Google and Meta tend to pay their software engineers more than their peers in Big Tech, according to new data from Blind, an anonymous forum for tech employees.
Apple and Microsoft, meanwhile, pay the least for entry-level engineers on average, though compensation tends to become more comparable across Big Tech for senior talent. Amazon’s promotions can take longer than its peers, and its pay ranges for engineers are the widest.
The data is based on self-reported compensation packages from Blind users from January of last year to this month. While public companies have to report the average annual compensation for all their employees compared to what their CEOs make, this kind of level-specific pay data is closely guarded unless you are applying for a specific job. Blind is an anonymous platform, but it does require people to verify where they work by using their work email.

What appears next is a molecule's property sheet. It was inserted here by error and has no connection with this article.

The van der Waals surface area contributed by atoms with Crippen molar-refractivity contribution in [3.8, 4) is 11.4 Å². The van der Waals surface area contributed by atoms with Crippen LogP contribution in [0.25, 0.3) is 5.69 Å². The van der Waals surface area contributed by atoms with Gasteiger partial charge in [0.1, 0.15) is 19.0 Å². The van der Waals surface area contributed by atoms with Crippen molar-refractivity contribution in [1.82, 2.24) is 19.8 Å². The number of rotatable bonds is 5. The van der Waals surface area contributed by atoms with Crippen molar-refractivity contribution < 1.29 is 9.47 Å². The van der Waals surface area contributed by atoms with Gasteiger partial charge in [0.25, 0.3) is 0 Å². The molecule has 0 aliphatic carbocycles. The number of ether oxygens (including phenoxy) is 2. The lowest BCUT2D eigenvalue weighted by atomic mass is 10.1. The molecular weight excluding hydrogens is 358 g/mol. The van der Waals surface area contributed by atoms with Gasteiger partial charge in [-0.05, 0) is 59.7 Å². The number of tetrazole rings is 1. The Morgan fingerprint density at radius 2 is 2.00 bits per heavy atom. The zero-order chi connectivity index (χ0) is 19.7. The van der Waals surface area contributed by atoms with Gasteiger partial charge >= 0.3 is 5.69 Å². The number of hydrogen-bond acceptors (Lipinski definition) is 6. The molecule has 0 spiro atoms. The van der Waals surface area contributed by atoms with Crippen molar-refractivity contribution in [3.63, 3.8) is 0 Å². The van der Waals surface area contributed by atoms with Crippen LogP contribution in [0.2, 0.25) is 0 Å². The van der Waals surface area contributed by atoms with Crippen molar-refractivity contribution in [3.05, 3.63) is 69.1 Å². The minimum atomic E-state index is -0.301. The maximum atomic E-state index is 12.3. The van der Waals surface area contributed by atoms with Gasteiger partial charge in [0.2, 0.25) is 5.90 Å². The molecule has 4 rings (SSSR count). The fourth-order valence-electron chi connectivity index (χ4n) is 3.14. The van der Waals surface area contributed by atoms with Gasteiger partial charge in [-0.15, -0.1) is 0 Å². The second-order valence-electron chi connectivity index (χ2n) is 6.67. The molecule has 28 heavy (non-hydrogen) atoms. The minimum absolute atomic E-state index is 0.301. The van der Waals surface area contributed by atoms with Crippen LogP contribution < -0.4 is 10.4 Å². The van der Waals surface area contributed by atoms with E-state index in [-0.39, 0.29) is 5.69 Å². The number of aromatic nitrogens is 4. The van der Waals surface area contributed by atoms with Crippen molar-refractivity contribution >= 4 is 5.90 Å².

Here’s an interesting chart that illustrates the findings Blind recently published:
A couple of other interesting tidbits from Blind:
- “Meta engineers appear to level up the fastest and have some of the highest pay.”
- “Microsoft has many job levels for software engineers, which might give the company more flexibility to hand out more promotions. However, their total compensation is lower than their peers across the board up until staff software engineer.”
If you’re still curious, another resource I’d recommend is the recent midyear compensation report from Levels.fyi, which also factors in what private tech companies pay across various levels of seniority. For example, an L5 engineer at OpenAI can make over $900,000 a year!